A week of record-breaking 90-degree heat at the start of October, coupled with little or no rain, will delay the traditional vibrant fall foliage season in Ohio.
“We really really had a wet start. Now it’s been hot and dry, so a lot of trees have been losing their leaves before they even have a chance to color up,” said Stephanie West, a naturalist at Blendon Woods Metro Park in Westerville.
The vibrant fall colors — a panolpy of reds, oranges and golds — will soon be on display, but some of the dramatic hues could be diminished without widespread rain this month.
The vivid reds are made in the early fall with the combination of sunlight as the days shorten and the nights turn cooler, resulting in an uptick in sugar production that yields anthocyanins, West explained.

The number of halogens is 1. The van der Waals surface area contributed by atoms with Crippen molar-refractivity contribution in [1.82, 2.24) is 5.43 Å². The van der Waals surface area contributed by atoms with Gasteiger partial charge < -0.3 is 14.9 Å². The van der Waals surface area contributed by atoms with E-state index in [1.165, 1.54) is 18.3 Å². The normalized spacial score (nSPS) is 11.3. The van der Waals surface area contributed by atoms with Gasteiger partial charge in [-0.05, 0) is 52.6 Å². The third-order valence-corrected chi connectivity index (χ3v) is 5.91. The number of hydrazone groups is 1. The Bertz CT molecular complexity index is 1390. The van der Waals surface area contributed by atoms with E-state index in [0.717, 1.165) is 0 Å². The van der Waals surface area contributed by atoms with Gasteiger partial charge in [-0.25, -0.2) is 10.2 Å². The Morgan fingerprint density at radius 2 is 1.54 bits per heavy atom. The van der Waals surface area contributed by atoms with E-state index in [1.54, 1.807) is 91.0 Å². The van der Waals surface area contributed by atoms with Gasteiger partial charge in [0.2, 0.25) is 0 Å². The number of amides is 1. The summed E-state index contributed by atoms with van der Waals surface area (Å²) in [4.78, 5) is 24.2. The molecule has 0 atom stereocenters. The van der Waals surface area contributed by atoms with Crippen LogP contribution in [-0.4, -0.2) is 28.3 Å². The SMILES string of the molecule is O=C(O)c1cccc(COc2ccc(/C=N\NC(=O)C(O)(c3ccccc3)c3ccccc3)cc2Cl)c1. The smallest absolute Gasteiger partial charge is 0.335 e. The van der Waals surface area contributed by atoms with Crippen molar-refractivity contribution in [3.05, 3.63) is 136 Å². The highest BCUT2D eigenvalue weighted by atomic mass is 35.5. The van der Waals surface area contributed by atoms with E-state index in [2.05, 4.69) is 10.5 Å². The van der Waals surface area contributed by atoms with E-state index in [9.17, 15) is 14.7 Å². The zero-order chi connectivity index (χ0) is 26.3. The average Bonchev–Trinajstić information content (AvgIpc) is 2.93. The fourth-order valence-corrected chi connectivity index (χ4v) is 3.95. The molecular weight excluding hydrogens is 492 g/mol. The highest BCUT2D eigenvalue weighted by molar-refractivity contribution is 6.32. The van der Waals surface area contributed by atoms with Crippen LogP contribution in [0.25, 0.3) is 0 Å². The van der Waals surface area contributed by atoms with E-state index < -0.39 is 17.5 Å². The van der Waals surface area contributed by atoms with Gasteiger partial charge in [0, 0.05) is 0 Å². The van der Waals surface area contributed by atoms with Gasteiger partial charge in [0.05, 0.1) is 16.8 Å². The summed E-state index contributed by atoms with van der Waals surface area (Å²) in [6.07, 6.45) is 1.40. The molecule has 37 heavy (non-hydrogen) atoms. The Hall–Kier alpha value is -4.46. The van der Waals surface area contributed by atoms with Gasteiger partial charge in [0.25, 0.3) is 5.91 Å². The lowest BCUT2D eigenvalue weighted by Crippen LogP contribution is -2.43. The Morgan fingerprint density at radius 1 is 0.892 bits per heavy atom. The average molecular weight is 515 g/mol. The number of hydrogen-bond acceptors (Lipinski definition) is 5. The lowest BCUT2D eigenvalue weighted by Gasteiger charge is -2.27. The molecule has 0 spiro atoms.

Yellow pigments (xanophylls) and orange pigments (carotenes) are hidden during the summer, until the production of green chlorophyll (food) diminishes in the fall.
Cloudy autumn weather diminishes the brilliant colors after the green leaves turn orange, red and purple.
The U.S. Drought Monitor has indicates that 81 percent of Ohio is abnormally dry or worse, and more than 12 percent is under a moderate drought.
Limited early color is starting to show on some of the maples, as well as the early-turning dogwood and buckeye trees, according to the Ohio Department of Natural Resources.
Fall colors are not expected to peak until the third week of October in the northern counties, and not until the fifth in central Ohio and southern Ohio, with color lingering into November.
To locate the current areas of colorful foliage in Ohio, ODNR maps the progression of the fall colors weekly.